Dali Hits Death-Like Note in ‘Necrophiliac Fountain Flowing from a Grand Piano’
By Paul Chimera
Salvador Dali Historian
Salvador Dali looked at just about everything in his world – real or imagined – far differently than mere mortals! That might sound a touch dramatic, but it’s really not far from the truth. The fact is that Dali seemed destined from the very beginning to be, well, different. Different in how he conducted himself. Different in what he thought and how he viewed the world. Different in how he chose to convey his thoughts through his art.
“Necrophiliac Fountain Flowing from a Grand Piano” of 1933 is another of those quintessential Dali surrealist masterpieces. At first blush, it’s all about the bizarre and unforeseen juxtapositions we’ve come to expect from surrealism in general and Salvador Dali in particular.
It challenges our sense of what’s real and not, aided and abetted by Dali’s legendary photographic-like technique. He somehow seemed to give the impression that the unreal was real. There’s also an undeniable comical or amusing aura to works such as this privately owned canvas, when we see “crazy” occurrences like a cypress tree growing out of a piano and water flowing out of the instrument into a piano-shaped pool.
But it’s an awareness of some of the things that helped inform Dali’s early years that allows us to take a deeper, more meaningful drink here. Most important is the grand piano itself, which dominated a good number of Dali’s surrealist pictures of the 1930s. The appearance of the instrument owes to the influence of the Pichot family – friends of Dali’s parents and themselves musicians and artists.
It’s popularly known that the Pichots would often hold impromptu concerts among the rocks and distinctive terrain of Port Lligat and Cadaques, Spain. Young Dali would attend these open-air performances, and of course a grand piano was the centerpiece of the action.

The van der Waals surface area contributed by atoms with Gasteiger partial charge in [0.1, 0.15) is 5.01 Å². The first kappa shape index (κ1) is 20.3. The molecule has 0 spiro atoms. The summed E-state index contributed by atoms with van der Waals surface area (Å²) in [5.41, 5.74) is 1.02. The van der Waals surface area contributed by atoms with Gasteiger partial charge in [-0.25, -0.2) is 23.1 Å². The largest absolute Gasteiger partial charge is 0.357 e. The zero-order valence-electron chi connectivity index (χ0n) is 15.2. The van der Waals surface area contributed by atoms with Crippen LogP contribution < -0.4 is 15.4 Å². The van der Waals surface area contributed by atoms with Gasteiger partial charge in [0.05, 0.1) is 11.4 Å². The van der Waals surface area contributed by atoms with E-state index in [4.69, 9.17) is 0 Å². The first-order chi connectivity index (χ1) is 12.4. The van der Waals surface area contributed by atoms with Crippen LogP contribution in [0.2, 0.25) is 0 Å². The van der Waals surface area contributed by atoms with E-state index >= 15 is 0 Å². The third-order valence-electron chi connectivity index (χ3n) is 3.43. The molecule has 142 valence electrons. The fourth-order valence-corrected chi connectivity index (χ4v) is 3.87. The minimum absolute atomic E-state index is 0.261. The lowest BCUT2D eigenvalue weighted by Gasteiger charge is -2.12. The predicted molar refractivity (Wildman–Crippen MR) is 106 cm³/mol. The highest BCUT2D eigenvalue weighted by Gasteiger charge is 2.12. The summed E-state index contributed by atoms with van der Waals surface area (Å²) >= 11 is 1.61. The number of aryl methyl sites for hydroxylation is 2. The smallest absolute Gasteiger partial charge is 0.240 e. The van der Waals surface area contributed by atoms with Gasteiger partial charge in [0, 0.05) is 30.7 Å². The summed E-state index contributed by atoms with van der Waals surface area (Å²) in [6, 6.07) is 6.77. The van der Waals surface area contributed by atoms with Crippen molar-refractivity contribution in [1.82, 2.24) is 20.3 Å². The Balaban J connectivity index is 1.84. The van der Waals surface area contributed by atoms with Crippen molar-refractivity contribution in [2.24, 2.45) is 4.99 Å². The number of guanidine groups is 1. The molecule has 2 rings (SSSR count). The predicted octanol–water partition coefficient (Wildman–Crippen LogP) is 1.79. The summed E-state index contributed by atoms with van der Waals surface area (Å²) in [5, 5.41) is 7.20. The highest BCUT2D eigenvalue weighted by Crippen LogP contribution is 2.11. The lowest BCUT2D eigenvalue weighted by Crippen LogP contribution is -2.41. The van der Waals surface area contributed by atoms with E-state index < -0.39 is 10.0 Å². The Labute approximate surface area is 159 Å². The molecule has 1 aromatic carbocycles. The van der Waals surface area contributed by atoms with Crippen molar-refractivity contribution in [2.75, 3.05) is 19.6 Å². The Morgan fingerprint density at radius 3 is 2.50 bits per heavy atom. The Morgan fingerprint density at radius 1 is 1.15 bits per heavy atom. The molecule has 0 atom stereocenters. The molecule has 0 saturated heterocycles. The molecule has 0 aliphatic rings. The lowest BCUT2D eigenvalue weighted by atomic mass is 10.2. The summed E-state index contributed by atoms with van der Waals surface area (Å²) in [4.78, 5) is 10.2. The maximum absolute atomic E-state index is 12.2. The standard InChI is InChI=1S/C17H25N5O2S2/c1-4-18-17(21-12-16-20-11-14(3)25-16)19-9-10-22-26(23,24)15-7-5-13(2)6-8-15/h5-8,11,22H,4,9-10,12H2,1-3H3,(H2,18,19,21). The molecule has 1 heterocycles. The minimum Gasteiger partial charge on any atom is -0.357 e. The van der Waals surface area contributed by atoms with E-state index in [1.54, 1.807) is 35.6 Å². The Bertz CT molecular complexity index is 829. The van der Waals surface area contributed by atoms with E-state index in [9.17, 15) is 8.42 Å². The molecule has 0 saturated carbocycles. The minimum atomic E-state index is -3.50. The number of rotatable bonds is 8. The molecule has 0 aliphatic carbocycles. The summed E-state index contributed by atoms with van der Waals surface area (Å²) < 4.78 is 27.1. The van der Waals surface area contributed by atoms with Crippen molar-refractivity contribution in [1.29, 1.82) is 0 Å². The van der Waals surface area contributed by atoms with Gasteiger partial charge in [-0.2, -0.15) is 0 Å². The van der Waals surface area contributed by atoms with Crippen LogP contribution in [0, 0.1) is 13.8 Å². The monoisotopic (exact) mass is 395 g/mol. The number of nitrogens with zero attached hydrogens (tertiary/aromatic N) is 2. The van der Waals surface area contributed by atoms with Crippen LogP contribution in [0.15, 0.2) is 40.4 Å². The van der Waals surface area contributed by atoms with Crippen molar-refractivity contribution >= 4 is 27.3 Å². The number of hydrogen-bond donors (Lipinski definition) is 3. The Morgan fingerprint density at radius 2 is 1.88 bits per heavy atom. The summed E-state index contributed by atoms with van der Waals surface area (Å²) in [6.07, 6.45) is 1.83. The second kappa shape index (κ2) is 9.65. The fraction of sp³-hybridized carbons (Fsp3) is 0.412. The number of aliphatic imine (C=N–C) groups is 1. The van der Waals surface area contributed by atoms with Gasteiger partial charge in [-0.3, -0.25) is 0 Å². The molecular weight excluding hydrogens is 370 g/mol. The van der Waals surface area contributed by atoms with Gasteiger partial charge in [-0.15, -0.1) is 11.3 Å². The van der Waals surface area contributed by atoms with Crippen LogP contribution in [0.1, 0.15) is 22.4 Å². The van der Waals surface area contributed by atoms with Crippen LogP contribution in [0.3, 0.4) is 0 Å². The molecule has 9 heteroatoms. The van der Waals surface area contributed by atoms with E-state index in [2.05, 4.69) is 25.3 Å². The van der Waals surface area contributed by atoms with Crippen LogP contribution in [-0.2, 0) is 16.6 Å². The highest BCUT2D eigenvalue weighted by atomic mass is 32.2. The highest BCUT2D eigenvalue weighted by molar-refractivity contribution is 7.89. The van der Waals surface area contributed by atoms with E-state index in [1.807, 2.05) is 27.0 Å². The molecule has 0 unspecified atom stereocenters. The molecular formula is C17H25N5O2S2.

But the lever that changed everything was Dali himself and his unique, perhaps neurotic mind, focused as it was so obsessively, and all his life, on serious issues, such as sex and, in the present case, the inevitability and specter of his own mortality.
So Dali, in his inimitable way, managed to put a twist on the pleasantness of the Pichot family’s al fresco concerts by making the grand piano look something like a stone sarcophagus. And while cypress trees were a common fixture of the Spanish landscape, they have long been symbolically associated with graveyards. A mysterious shrouded figure stands enigmatically behind the tree. A bat hovers in the dead ground space on which the piano lid-shaped pool appears, adding to the atmosphere of necrophilia that only a 29-year-old Dali would envision in musical scenes of his youth that others found redolent with jubilation.
Dali’s obsessive, neurotic attitude toward grand pianos was seen in a host of other works from this period, and biographers have pointed out how, on the family piano in Salvador’s home in Figueras, his father would keep an intimidating book on the ravages of venereal diseases opened to the most horrifying photographs. They clearly had a dubious and lasting impact on the future artist!